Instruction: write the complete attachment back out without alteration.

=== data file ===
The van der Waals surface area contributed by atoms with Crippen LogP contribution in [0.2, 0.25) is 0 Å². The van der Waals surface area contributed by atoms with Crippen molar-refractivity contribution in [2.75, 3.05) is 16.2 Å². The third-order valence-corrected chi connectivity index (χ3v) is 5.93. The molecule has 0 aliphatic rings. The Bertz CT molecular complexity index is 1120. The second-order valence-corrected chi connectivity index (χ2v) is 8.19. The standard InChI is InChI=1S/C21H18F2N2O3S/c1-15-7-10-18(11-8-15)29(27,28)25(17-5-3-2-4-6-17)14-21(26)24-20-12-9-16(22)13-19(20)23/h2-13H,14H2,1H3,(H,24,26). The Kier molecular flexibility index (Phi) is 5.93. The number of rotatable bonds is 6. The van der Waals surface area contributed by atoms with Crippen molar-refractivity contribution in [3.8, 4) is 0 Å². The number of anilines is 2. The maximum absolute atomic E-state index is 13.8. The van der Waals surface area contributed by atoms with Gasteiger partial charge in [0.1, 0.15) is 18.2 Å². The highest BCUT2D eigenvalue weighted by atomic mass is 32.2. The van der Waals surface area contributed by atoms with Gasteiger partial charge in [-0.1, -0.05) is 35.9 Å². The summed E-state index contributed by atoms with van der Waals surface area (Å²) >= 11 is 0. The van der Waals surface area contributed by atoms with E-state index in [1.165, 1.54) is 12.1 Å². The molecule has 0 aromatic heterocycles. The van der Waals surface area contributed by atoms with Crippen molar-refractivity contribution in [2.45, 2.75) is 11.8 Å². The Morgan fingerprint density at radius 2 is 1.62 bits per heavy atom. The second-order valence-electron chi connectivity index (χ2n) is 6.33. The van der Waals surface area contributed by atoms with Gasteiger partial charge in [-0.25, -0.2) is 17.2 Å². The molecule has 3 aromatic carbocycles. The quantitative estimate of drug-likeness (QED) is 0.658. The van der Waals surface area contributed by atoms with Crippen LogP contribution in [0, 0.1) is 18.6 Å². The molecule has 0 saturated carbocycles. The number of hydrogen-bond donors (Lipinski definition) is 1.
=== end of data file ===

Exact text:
The van der Waals surface area contributed by atoms with Crippen LogP contribution in [0.2, 0.25) is 0 Å². The van der Waals surface area contributed by atoms with Crippen molar-refractivity contribution in [2.75, 3.05) is 16.2 Å². The third-order valence-corrected chi connectivity index (χ3v) is 5.93. The molecule has 0 aliphatic rings. The Bertz CT molecular complexity index is 1120. The second-order valence-corrected chi connectivity index (χ2v) is 8.19. The standard InChI is InChI=1S/C21H18F2N2O3S/c1-15-7-10-18(11-8-15)29(27,28)25(17-5-3-2-4-6-17)14-21(26)24-20-12-9-16(22)13-19(20)23/h2-13H,14H2,1H3,(H,24,26). The Kier molecular flexibility index (Phi) is 5.93. The number of rotatable bonds is 6. The van der Waals surface area contributed by atoms with Crippen molar-refractivity contribution in [3.8, 4) is 0 Å². The number of anilines is 2. The maximum absolute atomic E-state index is 13.8. The van der Waals surface area contributed by atoms with Gasteiger partial charge in [0.1, 0.15) is 18.2 Å². The highest BCUT2D eigenvalue weighted by atomic mass is 32.2. The van der Waals surface area contributed by atoms with Gasteiger partial charge in [-0.1, -0.05) is 35.9 Å². The summed E-state index contributed by atoms with van der Waals surface area (Å²) >= 11 is 0. The van der Waals surface area contributed by atoms with E-state index in [1.165, 1.54) is 12.1 Å². The molecule has 0 aromatic heterocycles. The van der Waals surface area contributed by atoms with Crippen molar-refractivity contribution in [2.45, 2.75) is 11.8 Å². The Morgan fingerprint density at radius 2 is 1.62 bits per heavy atom. The second-order valence-electron chi connectivity index (χ2n) is 6.33. The van der Waals surface area contributed by atoms with Gasteiger partial charge in [-0.25, -0.2) is 17.2 Å². The molecule has 3 aromatic carbocycles. The quantitative estimate of drug-likeness (QED) is 0.658. The van der Waals surface area contributed by atoms with Crippen LogP contribution in [0, 0.1) is 18.6 Å². The molecule has 0 saturated carbocycles. The number of hydrogen-bond donors (Lipinski definition) is 1.